While the tracks on DWNTWN represent a musical leap forward for the band, they also boast a sizable emotional leap as well. No longer content to focus primarily on romantic dramas and “boy and girl problems” in her songs, Leffler’s lyrics on the new EP risk a kind of personal and emotional intimacy never before heard in the band’s music. Nowhere is this more evident than on “Heroine”—a song about the passing of Leffler’s father Howie Epstein, the legendary former bass player of Tom Petty and the Heartbreakers. The track is a kind of emotional reimagining of Leffler’s relationship with her father in which she asks/sings: My father was a man of the road / He drove a lot of nights / And he died alone. The song, which seeks to reconcile what actually happened to her father with what possibly could have been, is among the most wrenching things the band has ever recorded. “My father passed away from a heroin overdose when I was a child,” says Leffler. “I was only a kid when it happened, but at the time I think maybe I was the only person who might have been able to change things, the only person who might have been able to convince him to change. I was just a kid though and I didn’t have the words at that time. This song is kind of my way of addressing that. I want to be able to talk about this part of my life in an honest way, which is something I’ve never really done before.”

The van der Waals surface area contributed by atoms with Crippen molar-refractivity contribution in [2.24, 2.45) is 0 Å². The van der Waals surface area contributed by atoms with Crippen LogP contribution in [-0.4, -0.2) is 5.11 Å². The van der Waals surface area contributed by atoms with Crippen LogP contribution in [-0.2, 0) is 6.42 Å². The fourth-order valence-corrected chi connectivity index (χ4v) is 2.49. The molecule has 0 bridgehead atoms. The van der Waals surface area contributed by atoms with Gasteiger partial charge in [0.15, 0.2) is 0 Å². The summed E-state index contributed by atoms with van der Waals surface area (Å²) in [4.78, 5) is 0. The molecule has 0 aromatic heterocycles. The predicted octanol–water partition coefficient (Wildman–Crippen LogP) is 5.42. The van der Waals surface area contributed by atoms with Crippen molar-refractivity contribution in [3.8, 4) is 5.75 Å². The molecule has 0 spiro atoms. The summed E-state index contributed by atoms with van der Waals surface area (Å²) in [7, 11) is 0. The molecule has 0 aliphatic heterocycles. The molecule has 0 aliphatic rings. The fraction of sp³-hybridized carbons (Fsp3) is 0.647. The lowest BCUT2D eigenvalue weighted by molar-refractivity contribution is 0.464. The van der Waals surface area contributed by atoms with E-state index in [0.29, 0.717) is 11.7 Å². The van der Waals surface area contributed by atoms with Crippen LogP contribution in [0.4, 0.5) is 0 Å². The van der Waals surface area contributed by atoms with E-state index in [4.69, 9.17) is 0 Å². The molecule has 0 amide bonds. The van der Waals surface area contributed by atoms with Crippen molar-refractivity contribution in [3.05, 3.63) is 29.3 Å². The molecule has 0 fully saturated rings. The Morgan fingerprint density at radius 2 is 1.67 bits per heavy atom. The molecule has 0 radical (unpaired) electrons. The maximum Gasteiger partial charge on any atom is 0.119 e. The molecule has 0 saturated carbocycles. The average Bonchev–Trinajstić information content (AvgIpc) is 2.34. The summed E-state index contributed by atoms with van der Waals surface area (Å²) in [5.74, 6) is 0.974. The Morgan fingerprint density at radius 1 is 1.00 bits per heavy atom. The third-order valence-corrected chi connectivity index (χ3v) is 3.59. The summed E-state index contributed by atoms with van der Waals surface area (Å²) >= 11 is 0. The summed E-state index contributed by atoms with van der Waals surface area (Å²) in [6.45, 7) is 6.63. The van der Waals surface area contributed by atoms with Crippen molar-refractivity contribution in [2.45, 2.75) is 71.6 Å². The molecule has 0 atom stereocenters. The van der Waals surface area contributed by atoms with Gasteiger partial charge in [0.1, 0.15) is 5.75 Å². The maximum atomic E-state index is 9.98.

Given the expanded scope of DWNTWN—and given the fact that the band recently signed with Jullian Records, a new independent label distributed by Sony RED—it’s easy to imagine that the remainder of 2014 will be a very busy one for DWNTWN. Though Leffler and Cepeda are excited to take their show on the road, Leffler admits that the band is still happiest at home in LA simply working on music. “The more we can be on the road, the better,” says Leffler, “But we are homebodies by nature. Friends are like; You guys should go out more! and I’m always like, We probably should, but we’re inevitably just gonna stay home and work on music. A typical Saturday night out in LA might sound exciting, but more than likely we’re just in our house working on songs and drinking some whiskey.”
The members of Carousel began writing and producing music together in late 2011. Since finishing Berklee College of Music in the Spring of 2012, the group has moved from Boston to Los Angeles, where they continue to write, produce, and perform their music.
Los Angeles is a city brimming with opportunity. When Philadelphia native and established music composer Dan Mufson moved to LA in 2011 he quickly realized that in this city creative minds often meet at opportune moments. Every name and every phone number increases the odds of achieving a goal, or helping someone with theirs. Dan likened the process to a scavenger hunt. When he first heard the enchanting voice of Jill Lamoureux -- herself a Wichita, Kansas transplant -- he knew he needed to work with her. So he called Jill the very next day and invited her to his studio to lend her voice to project he was producing. The multi-instrumentalist producer and the jazz/folk singer enjoyed the writing process so much they decided to collaborate on a recording project. For Dan and Jill, the Scavenger Hunt led them to one another. Now the duo are forging an exciting, dreamy electro-pop sound that is attracting listeners on both coasts. Less than 48 hours after releasing their debut single "Lost" it was played on University Of Pennsylvania's WXPN. Since then, the track has received blog acceptance by Pigeons and Planes, Indie Shuffle and The Burning Ear. Scavenger Hunt's first EP is slated for a 2014 release.
The duo make their debut with the single "Lost". Stay tuned for their EP in early 2014.